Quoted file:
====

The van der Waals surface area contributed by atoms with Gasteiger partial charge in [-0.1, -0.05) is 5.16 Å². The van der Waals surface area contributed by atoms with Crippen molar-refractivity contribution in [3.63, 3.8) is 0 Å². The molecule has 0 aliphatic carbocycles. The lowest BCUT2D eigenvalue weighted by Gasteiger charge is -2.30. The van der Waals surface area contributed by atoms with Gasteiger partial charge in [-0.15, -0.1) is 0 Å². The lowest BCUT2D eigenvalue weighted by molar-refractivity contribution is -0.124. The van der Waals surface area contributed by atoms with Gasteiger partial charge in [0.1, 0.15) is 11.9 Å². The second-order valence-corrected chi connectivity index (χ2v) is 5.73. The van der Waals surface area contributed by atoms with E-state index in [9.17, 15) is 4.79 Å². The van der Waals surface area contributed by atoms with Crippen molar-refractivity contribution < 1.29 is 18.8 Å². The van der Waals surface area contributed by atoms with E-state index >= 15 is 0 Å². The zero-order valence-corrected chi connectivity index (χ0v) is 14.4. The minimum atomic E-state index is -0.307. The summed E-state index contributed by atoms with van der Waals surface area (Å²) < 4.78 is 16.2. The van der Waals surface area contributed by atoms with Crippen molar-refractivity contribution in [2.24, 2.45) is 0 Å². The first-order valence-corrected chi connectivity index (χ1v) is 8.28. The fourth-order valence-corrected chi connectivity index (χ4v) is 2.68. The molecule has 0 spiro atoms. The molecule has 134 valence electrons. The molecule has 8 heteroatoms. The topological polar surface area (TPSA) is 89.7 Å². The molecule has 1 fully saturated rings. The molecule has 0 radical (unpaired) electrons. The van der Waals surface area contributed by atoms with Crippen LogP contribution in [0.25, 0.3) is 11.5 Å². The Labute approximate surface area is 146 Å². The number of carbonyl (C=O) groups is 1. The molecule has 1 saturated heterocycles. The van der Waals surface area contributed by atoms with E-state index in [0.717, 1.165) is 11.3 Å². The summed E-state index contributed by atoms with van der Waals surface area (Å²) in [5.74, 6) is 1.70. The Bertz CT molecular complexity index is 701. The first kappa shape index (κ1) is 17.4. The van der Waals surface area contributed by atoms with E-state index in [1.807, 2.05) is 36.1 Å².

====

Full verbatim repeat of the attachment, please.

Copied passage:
The van der Waals surface area contributed by atoms with Gasteiger partial charge in [-0.1, -0.05) is 5.16 Å². The van der Waals surface area contributed by atoms with Crippen molar-refractivity contribution in [3.63, 3.8) is 0 Å². The molecule has 0 aliphatic carbocycles. The lowest BCUT2D eigenvalue weighted by Gasteiger charge is -2.30. The van der Waals surface area contributed by atoms with Gasteiger partial charge in [-0.15, -0.1) is 0 Å². The lowest BCUT2D eigenvalue weighted by molar-refractivity contribution is -0.124. The van der Waals surface area contributed by atoms with Gasteiger partial charge in [0.1, 0.15) is 11.9 Å². The second-order valence-corrected chi connectivity index (χ2v) is 5.73. The van der Waals surface area contributed by atoms with E-state index in [9.17, 15) is 4.79 Å². The van der Waals surface area contributed by atoms with Crippen molar-refractivity contribution < 1.29 is 18.8 Å². The van der Waals surface area contributed by atoms with E-state index >= 15 is 0 Å². The zero-order valence-corrected chi connectivity index (χ0v) is 14.4. The minimum atomic E-state index is -0.307. The summed E-state index contributed by atoms with van der Waals surface area (Å²) < 4.78 is 16.2. The van der Waals surface area contributed by atoms with Crippen molar-refractivity contribution in [2.24, 2.45) is 0 Å². The first-order valence-corrected chi connectivity index (χ1v) is 8.28. The fourth-order valence-corrected chi connectivity index (χ4v) is 2.68. The molecule has 0 spiro atoms. The molecule has 134 valence electrons. The molecule has 8 heteroatoms. The topological polar surface area (TPSA) is 89.7 Å². The molecule has 1 fully saturated rings. The molecule has 0 radical (unpaired) electrons. The van der Waals surface area contributed by atoms with Crippen LogP contribution in [0.25, 0.3) is 11.5 Å². The Labute approximate surface area is 146 Å². The number of carbonyl (C=O) groups is 1. The molecule has 1 saturated heterocycles. The van der Waals surface area contributed by atoms with E-state index in [0.717, 1.165) is 11.3 Å². The summed E-state index contributed by atoms with van der Waals surface area (Å²) in [5.74, 6) is 1.70. The Bertz CT molecular complexity index is 701. The first kappa shape index (κ1) is 17.4. The van der Waals surface area contributed by atoms with E-state index in [1.807, 2.05) is 36.1 Å².